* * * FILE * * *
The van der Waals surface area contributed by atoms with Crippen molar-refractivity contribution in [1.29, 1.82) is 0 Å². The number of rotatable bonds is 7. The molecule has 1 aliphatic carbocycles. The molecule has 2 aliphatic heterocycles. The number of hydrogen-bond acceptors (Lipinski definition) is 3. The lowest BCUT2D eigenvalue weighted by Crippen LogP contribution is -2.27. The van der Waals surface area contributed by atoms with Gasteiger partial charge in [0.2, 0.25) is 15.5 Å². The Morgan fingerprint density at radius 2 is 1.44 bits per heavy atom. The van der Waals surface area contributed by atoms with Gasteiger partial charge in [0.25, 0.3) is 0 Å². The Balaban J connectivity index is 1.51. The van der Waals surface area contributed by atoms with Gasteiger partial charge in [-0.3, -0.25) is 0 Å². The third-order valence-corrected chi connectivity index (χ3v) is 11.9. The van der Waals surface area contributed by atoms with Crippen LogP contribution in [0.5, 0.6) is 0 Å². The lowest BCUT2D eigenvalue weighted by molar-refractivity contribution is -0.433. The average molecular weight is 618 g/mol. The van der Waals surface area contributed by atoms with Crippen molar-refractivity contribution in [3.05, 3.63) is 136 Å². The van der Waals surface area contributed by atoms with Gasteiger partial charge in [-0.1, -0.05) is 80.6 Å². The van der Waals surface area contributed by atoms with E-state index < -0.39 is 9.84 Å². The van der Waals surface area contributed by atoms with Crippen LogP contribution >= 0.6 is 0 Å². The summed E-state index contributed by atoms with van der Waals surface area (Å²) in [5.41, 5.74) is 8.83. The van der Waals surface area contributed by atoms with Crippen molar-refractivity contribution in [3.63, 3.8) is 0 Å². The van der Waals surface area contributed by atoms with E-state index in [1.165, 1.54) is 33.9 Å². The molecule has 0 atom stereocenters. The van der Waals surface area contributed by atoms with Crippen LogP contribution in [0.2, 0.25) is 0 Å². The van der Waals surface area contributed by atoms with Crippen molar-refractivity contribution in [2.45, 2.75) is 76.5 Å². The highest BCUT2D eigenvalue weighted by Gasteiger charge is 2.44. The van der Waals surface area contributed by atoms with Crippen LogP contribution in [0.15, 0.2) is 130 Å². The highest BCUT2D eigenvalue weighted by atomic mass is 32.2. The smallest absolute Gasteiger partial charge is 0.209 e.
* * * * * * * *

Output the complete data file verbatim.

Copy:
The van der Waals surface area contributed by atoms with Crippen molar-refractivity contribution in [1.29, 1.82) is 0 Å². The number of rotatable bonds is 7. The molecule has 1 aliphatic carbocycles. The molecule has 2 aliphatic heterocycles. The number of hydrogen-bond acceptors (Lipinski definition) is 3. The lowest BCUT2D eigenvalue weighted by Crippen LogP contribution is -2.27. The van der Waals surface area contributed by atoms with Gasteiger partial charge in [0.2, 0.25) is 15.5 Å². The Morgan fingerprint density at radius 2 is 1.44 bits per heavy atom. The van der Waals surface area contributed by atoms with Gasteiger partial charge in [0.25, 0.3) is 0 Å². The Balaban J connectivity index is 1.51. The van der Waals surface area contributed by atoms with Gasteiger partial charge in [-0.3, -0.25) is 0 Å². The third-order valence-corrected chi connectivity index (χ3v) is 11.9. The van der Waals surface area contributed by atoms with Crippen LogP contribution in [0.5, 0.6) is 0 Å². The lowest BCUT2D eigenvalue weighted by molar-refractivity contribution is -0.433. The average molecular weight is 618 g/mol. The van der Waals surface area contributed by atoms with Crippen molar-refractivity contribution in [3.05, 3.63) is 136 Å². The van der Waals surface area contributed by atoms with Gasteiger partial charge in [-0.1, -0.05) is 80.6 Å². The van der Waals surface area contributed by atoms with E-state index < -0.39 is 9.84 Å². The van der Waals surface area contributed by atoms with Crippen LogP contribution >= 0.6 is 0 Å². The summed E-state index contributed by atoms with van der Waals surface area (Å²) in [5.41, 5.74) is 8.83. The van der Waals surface area contributed by atoms with Crippen molar-refractivity contribution in [3.63, 3.8) is 0 Å². The van der Waals surface area contributed by atoms with E-state index in [1.165, 1.54) is 33.9 Å². The molecule has 0 atom stereocenters. The van der Waals surface area contributed by atoms with Crippen LogP contribution in [0.2, 0.25) is 0 Å². The van der Waals surface area contributed by atoms with Crippen molar-refractivity contribution in [2.45, 2.75) is 76.5 Å². The highest BCUT2D eigenvalue weighted by Gasteiger charge is 2.44. The van der Waals surface area contributed by atoms with Crippen LogP contribution in [0.15, 0.2) is 130 Å². The highest BCUT2D eigenvalue weighted by atomic mass is 32.2. The smallest absolute Gasteiger partial charge is 0.209 e.